That sounded gloomy, but that does NOT have to be your reality.
The pandemic, and the events that unfolded as a consequence, threw the spotlight on the importance of having liquid reserves by way of an emergency fund. If you dislike the negative connotation, change the nomenclature. Call it a savings buffer or a cash cushion, a bailout plan or a family reserve, a cache or a stash, a contingency fund or an exigency fund. Give the emergency fund a PR makeover, if need be, but ensure that it is a critical aspect of your financial plan.
It is NOT a waste of time.
Crises have financial repercussions. The pandemic is not only a health crisis, but also a burgeoning financial crisis for many. The death or sudden sickness of a loved one in another city or country may require travel of the entire family. A pet falling sick and needing surgery will require substantial funds. Tragedy has a financial angle.
Disruptive events can cause a tremendous amount of stress. The idea of an emergency fund is so that you will not have to deal with monetary stress, in addition to the emotional upheaval. Think of it as a financial shock absorber.
One reason that individuals do not give this much thought is because they can source funds from various avenues. But there is always a cost to it. A personal loan from the bank or the use of your credit card is convenient, but carries a stiff interest rate. Taking a loan against your house is not cheap. Alternatively, borrowing from family or friends comes at zero interest, but has its own share of humiliation and obligation. Eventually, all these loans will have to be squared off. Getting into debt because of an emergency is very stressful. Tapping your own assets is invariably a better way to scrape up cash than borrowing.
You can dip into your provident fund or sell investments. But what if the stock market is abysmally low? You could be selling at a significant loss. Moreover, you would be drawing these funds from your retirement savings plan or child’s education plan. What will happen to those financial goals if you are going to deplete the money earmarked for them? The trick is to tide over the emergency without incurring debt, while simultaneously keeping your financial house stable.
It is NOT a wealth creation avenue.
The number one rule of your emergency fund cash is that it should be money you can easily access in a pinch. Anything that has a lock-in period does not qualify; money in your Public Provident Fund (PPF), Employee Provident Fund (EPF) or Equity Linked Saving Scheme (ELSS) cannot be part of your emergency fund.
Avoid equity. Because markets go up and down, and it would be a shame if you have to sell when the market is in the doldrums. When it comes to an emergency fund, cash is king. You can whine about how much more your money could be earning, but selling in a down market or not being able to access it when you need it is a bummer.
Safety and liquidity are the only two parameters that should be taken into account. You could consider a liquid fund, an overnight fund, an ultra short term bond fund or a bank fixed deposit. It need not be either, but a combination of such investments.
The emergency fund is a personal insurance policy and not a wealth builder. The money must be easily accessible to you and your immediately family, or it may defeat the purpose if you are elsewhere or hospitalised and cannot access it.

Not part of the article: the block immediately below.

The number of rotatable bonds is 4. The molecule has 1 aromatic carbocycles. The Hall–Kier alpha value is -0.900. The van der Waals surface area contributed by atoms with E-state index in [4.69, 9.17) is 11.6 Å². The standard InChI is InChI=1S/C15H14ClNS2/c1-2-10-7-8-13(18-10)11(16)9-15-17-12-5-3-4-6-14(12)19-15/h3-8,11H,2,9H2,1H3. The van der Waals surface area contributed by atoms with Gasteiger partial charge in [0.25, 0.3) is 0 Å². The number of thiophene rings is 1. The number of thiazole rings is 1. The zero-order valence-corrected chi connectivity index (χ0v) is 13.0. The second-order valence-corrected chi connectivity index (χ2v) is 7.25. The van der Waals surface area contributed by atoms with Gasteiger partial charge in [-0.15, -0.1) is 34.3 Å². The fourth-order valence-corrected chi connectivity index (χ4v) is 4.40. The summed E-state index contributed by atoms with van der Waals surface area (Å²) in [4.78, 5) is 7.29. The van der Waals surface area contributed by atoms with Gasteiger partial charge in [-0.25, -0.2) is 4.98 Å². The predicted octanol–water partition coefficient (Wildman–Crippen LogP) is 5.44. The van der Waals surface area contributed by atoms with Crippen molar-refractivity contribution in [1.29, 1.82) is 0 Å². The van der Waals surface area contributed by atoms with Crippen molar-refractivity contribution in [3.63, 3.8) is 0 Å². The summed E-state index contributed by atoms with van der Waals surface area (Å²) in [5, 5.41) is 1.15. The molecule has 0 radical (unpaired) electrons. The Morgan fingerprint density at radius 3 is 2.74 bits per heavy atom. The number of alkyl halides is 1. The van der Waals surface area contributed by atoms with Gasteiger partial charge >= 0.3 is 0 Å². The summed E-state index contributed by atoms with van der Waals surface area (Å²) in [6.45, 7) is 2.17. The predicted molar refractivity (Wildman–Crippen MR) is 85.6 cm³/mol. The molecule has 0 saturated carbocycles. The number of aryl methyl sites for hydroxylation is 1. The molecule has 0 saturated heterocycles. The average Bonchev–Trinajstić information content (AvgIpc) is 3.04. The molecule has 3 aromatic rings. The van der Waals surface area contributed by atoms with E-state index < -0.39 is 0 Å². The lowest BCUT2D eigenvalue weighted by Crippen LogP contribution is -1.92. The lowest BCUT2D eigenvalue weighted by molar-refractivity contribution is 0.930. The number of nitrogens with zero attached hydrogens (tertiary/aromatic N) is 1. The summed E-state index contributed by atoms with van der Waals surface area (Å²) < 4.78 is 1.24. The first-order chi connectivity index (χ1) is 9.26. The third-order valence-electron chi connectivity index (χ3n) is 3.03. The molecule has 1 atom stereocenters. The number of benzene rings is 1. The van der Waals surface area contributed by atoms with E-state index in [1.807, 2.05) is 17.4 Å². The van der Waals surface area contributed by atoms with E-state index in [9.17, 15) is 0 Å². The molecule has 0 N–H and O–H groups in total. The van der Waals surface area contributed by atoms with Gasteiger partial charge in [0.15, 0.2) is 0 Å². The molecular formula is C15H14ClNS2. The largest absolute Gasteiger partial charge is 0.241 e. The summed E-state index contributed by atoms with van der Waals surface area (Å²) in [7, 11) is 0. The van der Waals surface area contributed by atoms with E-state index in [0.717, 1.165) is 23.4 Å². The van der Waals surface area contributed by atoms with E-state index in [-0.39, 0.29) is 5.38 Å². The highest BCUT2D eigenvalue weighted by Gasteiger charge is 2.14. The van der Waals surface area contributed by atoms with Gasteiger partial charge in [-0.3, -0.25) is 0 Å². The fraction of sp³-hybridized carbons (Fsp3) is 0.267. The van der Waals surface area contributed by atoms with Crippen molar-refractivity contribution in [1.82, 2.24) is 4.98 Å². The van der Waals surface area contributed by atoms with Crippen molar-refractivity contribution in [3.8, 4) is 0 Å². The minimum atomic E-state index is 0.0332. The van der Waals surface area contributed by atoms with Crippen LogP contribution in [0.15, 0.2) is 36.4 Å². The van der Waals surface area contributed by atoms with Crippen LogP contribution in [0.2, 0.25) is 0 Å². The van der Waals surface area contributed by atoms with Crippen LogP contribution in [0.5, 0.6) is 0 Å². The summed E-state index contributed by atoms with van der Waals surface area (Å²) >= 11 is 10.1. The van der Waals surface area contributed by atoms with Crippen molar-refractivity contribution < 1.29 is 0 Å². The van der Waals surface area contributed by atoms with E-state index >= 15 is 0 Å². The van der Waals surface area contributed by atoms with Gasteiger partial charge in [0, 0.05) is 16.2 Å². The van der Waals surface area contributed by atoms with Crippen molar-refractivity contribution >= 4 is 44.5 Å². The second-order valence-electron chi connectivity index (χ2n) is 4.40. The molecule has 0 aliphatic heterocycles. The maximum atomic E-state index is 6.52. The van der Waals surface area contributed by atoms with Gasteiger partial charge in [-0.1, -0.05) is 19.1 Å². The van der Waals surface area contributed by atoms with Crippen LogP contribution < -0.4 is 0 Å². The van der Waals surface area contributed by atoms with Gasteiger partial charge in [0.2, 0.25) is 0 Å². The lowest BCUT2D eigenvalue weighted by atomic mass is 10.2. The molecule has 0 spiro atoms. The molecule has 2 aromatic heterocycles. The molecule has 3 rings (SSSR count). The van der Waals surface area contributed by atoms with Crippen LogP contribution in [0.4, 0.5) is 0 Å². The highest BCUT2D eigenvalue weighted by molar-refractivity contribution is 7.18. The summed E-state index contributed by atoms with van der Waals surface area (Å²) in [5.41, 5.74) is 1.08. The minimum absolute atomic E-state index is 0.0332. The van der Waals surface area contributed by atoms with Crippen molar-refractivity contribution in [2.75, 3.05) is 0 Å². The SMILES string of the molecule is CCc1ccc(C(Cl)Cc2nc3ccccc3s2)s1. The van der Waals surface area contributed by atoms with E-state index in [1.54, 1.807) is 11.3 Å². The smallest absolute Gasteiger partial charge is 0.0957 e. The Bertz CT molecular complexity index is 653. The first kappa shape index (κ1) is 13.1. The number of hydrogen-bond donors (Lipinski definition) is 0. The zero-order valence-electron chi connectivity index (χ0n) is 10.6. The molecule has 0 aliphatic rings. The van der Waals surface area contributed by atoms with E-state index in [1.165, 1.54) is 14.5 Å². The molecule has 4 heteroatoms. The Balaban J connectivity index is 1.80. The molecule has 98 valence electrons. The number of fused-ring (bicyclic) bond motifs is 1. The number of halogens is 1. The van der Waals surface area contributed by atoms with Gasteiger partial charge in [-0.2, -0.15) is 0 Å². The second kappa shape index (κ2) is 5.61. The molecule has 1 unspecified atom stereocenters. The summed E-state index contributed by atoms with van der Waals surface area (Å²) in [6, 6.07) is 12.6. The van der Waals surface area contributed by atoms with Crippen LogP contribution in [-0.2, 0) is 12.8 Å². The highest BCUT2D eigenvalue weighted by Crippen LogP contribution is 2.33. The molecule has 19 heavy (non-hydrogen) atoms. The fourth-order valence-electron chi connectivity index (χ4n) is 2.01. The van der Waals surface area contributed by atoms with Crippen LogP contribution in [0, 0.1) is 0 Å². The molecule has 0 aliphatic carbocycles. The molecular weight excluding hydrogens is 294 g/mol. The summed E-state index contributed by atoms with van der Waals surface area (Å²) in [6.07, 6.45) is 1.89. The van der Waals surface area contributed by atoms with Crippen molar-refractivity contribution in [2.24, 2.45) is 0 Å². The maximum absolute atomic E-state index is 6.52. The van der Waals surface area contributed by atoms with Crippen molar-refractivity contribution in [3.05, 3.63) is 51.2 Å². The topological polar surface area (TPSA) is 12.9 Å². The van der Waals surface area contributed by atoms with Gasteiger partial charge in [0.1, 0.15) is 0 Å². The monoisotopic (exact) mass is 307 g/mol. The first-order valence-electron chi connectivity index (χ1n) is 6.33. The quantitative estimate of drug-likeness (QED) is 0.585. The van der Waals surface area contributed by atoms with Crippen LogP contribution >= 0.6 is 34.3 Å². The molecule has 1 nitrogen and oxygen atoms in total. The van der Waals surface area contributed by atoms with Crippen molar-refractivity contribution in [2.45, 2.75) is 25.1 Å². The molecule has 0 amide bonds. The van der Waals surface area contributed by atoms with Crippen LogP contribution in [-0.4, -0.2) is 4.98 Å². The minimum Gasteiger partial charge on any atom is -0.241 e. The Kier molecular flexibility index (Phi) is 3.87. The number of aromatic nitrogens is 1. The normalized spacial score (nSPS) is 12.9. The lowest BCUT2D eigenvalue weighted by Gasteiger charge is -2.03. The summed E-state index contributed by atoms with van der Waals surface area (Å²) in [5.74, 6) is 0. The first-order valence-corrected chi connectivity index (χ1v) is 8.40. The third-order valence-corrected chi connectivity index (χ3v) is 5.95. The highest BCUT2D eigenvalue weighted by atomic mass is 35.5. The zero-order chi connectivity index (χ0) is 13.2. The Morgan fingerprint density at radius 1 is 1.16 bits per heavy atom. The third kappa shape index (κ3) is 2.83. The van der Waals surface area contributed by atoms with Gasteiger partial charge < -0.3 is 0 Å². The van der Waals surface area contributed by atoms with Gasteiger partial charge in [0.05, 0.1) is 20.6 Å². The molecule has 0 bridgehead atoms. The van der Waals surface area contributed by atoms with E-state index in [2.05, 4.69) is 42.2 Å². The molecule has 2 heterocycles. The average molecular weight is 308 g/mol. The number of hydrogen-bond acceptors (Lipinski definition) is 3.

It is NOT a fixed amount.
Some would have a fund of at least six months of basic expenses, while others would prefer 12 months. You need to figure out how much you need for your peace of mind.
Also, the amount could vary over different phases of your life. If you were newly married with both spouses earning, the emergency fund could even be just three months of expenses. But over the years, if a parent moves in and you have a child, the emergency fund must balloon accordingly to take care of additional dependents.
Also take into account how long it may take you to find a new job should you lose yours. If you are very senior or work in a highly specialised field, it may be more difficult to find a new placement.
Finally, you need to figure out if you want to include lifestyle expenses into your emergency fund or just basic living expenses (regular bills and insurance premiums). You can even decide if you want to budget for your SIPs amounts, so even if you lose your job, your investments are uninterrupted.
To err on the side of caution, if you can stash a year’s worth of bare essential expenses in an emergency fund, that would be wise. If it is large and unattainable at one go, build it over months.
It is NOT for planned expenses.
Creating a safety net in case of job loss is the key reason to set up an emergency fund.
The second is to pay for unexpected bills. A dental emergency. A devastating flood or cyclone could damage your house severely. You may need to buy a new refrigerator or air conditioner if either one breaks down in the peak of summer. A tax bill that you failed to anticipate. A pet could need surgery. Sudden travel for a family emergency. Life is full of surprises; not all of them good. You need a financial safety net. And once you draw from it, ensure that you have a plan to replenish the amount utilised.
An emergency fund is not to replace the carpet on your floor or book a vacation. Before you dip into your emergency fund, ask yourself 4 questions: Is it unexpected? Is it urgent? Will it put me at tremendous inconvenience or loss if I do not attend to it? Will I regret not going ahead?
The biggest benefit of an emergency fund is the peace of mind and financial stability it can provide. If you’re already short on cash, even a single unexpected expense could adversely affect your overall financial health. The true value of it will only become clear when you need it.
(Larissa Fernand is Senior Editor at Morningstar India. Views are own)